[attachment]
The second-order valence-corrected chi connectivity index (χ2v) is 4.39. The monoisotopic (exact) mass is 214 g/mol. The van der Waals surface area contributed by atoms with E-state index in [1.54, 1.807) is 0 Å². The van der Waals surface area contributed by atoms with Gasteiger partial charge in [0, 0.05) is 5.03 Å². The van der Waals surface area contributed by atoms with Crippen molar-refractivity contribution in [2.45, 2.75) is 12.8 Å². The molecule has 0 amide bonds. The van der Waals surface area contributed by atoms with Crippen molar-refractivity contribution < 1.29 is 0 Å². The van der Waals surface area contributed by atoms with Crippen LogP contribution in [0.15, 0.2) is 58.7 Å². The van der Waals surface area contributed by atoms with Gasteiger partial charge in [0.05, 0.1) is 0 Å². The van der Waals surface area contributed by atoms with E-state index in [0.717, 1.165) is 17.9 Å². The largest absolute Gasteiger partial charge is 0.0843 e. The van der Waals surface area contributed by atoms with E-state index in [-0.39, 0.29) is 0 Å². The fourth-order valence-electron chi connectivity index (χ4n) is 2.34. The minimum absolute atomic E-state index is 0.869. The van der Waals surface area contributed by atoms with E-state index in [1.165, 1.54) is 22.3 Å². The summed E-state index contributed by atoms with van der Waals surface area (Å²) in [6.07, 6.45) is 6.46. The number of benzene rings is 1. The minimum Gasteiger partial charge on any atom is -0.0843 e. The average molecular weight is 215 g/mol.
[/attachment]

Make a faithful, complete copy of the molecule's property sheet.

The second-order valence-corrected chi connectivity index (χ2v) is 4.39. The monoisotopic (exact) mass is 214 g/mol. The van der Waals surface area contributed by atoms with E-state index in [1.54, 1.807) is 0 Å². The van der Waals surface area contributed by atoms with Gasteiger partial charge in [0, 0.05) is 5.03 Å². The van der Waals surface area contributed by atoms with Crippen molar-refractivity contribution in [2.45, 2.75) is 12.8 Å². The molecule has 0 amide bonds. The van der Waals surface area contributed by atoms with Crippen molar-refractivity contribution < 1.29 is 0 Å². The van der Waals surface area contributed by atoms with Crippen LogP contribution in [0.15, 0.2) is 58.7 Å². The van der Waals surface area contributed by atoms with Gasteiger partial charge in [0.05, 0.1) is 0 Å². The van der Waals surface area contributed by atoms with E-state index in [0.717, 1.165) is 17.9 Å². The largest absolute Gasteiger partial charge is 0.0843 e. The van der Waals surface area contributed by atoms with E-state index in [-0.39, 0.29) is 0 Å². The fourth-order valence-electron chi connectivity index (χ4n) is 2.34. The minimum absolute atomic E-state index is 0.869. The van der Waals surface area contributed by atoms with E-state index in [1.165, 1.54) is 22.3 Å². The summed E-state index contributed by atoms with van der Waals surface area (Å²) in [6.07, 6.45) is 6.46. The number of benzene rings is 1. The minimum Gasteiger partial charge on any atom is -0.0843 e. The average molecular weight is 215 g/mol.